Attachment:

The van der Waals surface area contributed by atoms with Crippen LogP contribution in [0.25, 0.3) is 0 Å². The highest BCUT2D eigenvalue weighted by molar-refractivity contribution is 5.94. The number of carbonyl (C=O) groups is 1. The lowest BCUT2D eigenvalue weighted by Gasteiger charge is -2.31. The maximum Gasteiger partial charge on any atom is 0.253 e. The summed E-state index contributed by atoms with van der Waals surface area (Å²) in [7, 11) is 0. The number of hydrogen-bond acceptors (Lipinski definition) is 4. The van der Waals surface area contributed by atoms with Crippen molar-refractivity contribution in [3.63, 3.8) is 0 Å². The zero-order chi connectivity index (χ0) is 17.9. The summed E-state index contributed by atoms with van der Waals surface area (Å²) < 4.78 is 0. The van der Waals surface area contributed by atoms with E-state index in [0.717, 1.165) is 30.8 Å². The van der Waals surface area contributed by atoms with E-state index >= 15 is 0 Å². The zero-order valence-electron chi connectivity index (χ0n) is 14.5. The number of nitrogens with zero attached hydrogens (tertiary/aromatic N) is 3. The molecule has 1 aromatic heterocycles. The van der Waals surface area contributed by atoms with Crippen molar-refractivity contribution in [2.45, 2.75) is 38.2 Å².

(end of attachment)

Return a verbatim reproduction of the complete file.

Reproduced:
The van der Waals surface area contributed by atoms with Crippen LogP contribution in [0.25, 0.3) is 0 Å². The highest BCUT2D eigenvalue weighted by molar-refractivity contribution is 5.94. The number of carbonyl (C=O) groups is 1. The lowest BCUT2D eigenvalue weighted by Gasteiger charge is -2.31. The maximum Gasteiger partial charge on any atom is 0.253 e. The summed E-state index contributed by atoms with van der Waals surface area (Å²) in [7, 11) is 0. The number of hydrogen-bond acceptors (Lipinski definition) is 4. The van der Waals surface area contributed by atoms with Crippen molar-refractivity contribution in [3.63, 3.8) is 0 Å². The zero-order chi connectivity index (χ0) is 17.9. The summed E-state index contributed by atoms with van der Waals surface area (Å²) < 4.78 is 0. The van der Waals surface area contributed by atoms with E-state index in [0.717, 1.165) is 30.8 Å². The van der Waals surface area contributed by atoms with E-state index >= 15 is 0 Å². The zero-order valence-electron chi connectivity index (χ0n) is 14.5. The number of nitrogens with zero attached hydrogens (tertiary/aromatic N) is 3. The molecule has 1 aromatic heterocycles. The van der Waals surface area contributed by atoms with Crippen molar-refractivity contribution in [2.45, 2.75) is 38.2 Å².